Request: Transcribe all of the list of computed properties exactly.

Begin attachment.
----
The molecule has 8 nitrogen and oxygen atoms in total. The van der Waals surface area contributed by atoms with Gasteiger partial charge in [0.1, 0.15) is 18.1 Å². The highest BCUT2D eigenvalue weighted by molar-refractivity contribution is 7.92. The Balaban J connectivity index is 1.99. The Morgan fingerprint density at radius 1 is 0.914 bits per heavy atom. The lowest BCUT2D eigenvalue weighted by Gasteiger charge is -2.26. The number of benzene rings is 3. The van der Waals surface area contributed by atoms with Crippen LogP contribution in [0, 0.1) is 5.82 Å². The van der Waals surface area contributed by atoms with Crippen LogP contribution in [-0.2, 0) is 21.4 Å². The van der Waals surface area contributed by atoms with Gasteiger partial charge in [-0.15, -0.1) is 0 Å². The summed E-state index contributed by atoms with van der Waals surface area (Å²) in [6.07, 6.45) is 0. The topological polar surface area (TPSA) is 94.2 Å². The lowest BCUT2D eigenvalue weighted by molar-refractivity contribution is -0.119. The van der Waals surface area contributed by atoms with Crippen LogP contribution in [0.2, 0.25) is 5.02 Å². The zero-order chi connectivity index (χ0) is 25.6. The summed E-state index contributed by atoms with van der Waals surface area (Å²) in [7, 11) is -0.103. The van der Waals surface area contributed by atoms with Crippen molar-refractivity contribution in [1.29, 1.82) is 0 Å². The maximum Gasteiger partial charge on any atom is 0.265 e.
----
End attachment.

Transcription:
The molecule has 8 nitrogen and oxygen atoms in total. The van der Waals surface area contributed by atoms with Gasteiger partial charge in [0.1, 0.15) is 18.1 Å². The highest BCUT2D eigenvalue weighted by molar-refractivity contribution is 7.92. The Balaban J connectivity index is 1.99. The Morgan fingerprint density at radius 1 is 0.914 bits per heavy atom. The lowest BCUT2D eigenvalue weighted by Gasteiger charge is -2.26. The number of benzene rings is 3. The van der Waals surface area contributed by atoms with Crippen LogP contribution in [0, 0.1) is 5.82 Å². The van der Waals surface area contributed by atoms with Crippen LogP contribution in [-0.2, 0) is 21.4 Å². The van der Waals surface area contributed by atoms with Gasteiger partial charge in [-0.15, -0.1) is 0 Å². The summed E-state index contributed by atoms with van der Waals surface area (Å²) in [6.07, 6.45) is 0. The topological polar surface area (TPSA) is 94.2 Å². The lowest BCUT2D eigenvalue weighted by molar-refractivity contribution is -0.119. The van der Waals surface area contributed by atoms with Crippen LogP contribution in [0.2, 0.25) is 5.02 Å². The zero-order chi connectivity index (χ0) is 25.6. The summed E-state index contributed by atoms with van der Waals surface area (Å²) in [7, 11) is -0.103. The van der Waals surface area contributed by atoms with Crippen molar-refractivity contribution in [1.29, 1.82) is 0 Å². The maximum Gasteiger partial charge on any atom is 0.265 e.